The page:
Tim Krauskopf (firstname.lastname@example.org)
Wed, 30 Mar 88 16:06:09 CST
I'm surprised that no one else has volunteered experience with Fibercom
modems or other fiber used to bridge Ethernet at the MAC level.
We have three fiber rings now, in use as backbones for our level-2
Ethernet (Suns). We have run as many as seven 900-1000 foot
thin Ether segments off of a central ring. Until we split it, traffic
from 40+ Suns traversed this ring along with a couple hundred PCs, Macs,
etc. Yes, we broke all the rules, it worked for a while, now we have
split it with IP routers.
I think the technology is fairly straightforward. They use a proprietary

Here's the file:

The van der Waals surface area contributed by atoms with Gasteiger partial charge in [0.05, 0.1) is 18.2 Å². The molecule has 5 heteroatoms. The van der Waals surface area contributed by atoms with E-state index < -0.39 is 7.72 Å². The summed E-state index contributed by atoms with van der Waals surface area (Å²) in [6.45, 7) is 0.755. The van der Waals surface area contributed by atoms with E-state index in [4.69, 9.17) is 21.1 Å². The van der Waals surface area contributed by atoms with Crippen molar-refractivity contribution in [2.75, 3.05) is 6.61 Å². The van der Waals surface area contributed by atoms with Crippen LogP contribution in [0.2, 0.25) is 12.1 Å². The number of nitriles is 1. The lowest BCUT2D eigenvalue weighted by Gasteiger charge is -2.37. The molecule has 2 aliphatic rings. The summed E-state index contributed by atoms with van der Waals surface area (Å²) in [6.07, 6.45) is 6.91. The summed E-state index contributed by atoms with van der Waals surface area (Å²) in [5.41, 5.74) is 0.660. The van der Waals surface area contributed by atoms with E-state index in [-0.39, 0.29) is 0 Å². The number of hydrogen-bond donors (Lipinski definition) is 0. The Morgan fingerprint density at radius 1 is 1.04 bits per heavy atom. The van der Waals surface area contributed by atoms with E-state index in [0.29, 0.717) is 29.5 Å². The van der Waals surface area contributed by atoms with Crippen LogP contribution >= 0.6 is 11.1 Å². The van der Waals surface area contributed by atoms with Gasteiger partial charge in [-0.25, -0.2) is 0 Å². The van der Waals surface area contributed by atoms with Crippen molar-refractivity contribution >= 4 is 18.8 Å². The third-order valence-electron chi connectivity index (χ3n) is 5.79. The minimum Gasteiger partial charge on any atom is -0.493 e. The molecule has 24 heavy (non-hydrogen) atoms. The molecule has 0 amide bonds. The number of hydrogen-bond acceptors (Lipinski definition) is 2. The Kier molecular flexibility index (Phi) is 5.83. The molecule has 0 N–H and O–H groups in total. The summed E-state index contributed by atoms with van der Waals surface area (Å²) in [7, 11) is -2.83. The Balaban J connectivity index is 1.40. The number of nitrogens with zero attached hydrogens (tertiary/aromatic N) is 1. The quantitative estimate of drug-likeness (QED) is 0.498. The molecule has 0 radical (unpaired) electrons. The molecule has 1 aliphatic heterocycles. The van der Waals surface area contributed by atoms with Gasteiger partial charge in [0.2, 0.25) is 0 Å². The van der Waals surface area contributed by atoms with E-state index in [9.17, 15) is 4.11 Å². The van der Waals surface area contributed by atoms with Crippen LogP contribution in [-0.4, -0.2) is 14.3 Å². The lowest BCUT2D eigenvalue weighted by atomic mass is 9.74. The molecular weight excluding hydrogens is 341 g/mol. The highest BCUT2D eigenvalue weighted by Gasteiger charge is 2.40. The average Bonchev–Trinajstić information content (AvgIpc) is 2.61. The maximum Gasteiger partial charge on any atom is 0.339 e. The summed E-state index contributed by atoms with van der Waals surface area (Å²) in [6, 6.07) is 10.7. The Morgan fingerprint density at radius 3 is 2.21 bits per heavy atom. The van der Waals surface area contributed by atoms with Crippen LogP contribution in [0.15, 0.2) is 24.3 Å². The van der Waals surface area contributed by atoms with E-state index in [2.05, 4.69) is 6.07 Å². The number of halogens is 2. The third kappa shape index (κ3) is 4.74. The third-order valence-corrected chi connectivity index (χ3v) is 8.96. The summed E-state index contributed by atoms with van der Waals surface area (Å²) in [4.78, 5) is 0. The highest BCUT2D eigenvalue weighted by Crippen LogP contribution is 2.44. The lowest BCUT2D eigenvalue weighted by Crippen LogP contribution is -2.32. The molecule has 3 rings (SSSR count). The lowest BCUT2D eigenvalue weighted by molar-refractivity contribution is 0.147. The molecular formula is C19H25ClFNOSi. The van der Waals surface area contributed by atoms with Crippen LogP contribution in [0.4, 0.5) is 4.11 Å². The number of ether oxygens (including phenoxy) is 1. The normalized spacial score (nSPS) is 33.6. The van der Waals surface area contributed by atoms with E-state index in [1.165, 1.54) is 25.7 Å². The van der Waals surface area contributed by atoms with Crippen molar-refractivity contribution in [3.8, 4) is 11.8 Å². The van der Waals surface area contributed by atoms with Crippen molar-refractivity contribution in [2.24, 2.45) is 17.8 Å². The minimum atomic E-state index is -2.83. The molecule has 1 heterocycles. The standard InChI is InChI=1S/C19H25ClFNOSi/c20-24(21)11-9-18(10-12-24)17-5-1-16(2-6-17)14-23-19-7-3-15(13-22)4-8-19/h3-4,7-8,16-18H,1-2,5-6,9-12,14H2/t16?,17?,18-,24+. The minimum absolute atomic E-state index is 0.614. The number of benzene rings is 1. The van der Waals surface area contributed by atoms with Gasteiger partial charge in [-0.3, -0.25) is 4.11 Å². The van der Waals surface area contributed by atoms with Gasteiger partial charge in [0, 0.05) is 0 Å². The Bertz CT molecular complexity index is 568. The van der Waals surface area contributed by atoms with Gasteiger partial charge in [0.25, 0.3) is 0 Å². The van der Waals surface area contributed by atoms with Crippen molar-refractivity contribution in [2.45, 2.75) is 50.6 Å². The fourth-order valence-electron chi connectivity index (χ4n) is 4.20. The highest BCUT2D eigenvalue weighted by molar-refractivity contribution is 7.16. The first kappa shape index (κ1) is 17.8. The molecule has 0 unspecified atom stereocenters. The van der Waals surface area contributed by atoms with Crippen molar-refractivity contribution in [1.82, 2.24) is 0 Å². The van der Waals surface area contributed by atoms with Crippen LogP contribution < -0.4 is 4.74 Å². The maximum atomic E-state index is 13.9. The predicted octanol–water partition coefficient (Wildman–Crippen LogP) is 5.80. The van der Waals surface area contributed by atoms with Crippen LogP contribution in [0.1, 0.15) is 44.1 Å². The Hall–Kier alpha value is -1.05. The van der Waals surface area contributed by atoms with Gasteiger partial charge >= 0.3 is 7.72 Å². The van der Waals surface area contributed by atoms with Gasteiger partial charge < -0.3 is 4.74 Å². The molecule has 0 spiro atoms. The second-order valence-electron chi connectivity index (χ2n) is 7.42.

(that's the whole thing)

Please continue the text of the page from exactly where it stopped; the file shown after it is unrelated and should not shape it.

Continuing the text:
ring system to emulate an 802.3 bus. Even jams and shorts are emulated
across the ring. There is a lockout switch on each fiber modem which
can isolate a coax segment without affecting the ring.
The "documentation" says up to 2km per station, 10's of kms total ring
length. We run them on fairly short runs (100m) with excellent reliability.
Justifiable cost per backbone is probably in question here, but . . .
"If it ain't broke, don't fix it"
Tim Krauskopf email@example.com (ARPA)
National Center for Supercomputing Applications National Center for Supercomputing Applications 14013@ncsavmsa (BITNET)
University of Illinois
Standard disclaimer: "Just a customer"
This archive was generated by hypermail 2.0b3 on Thu Mar 09 2000 - 14:41:07 GMT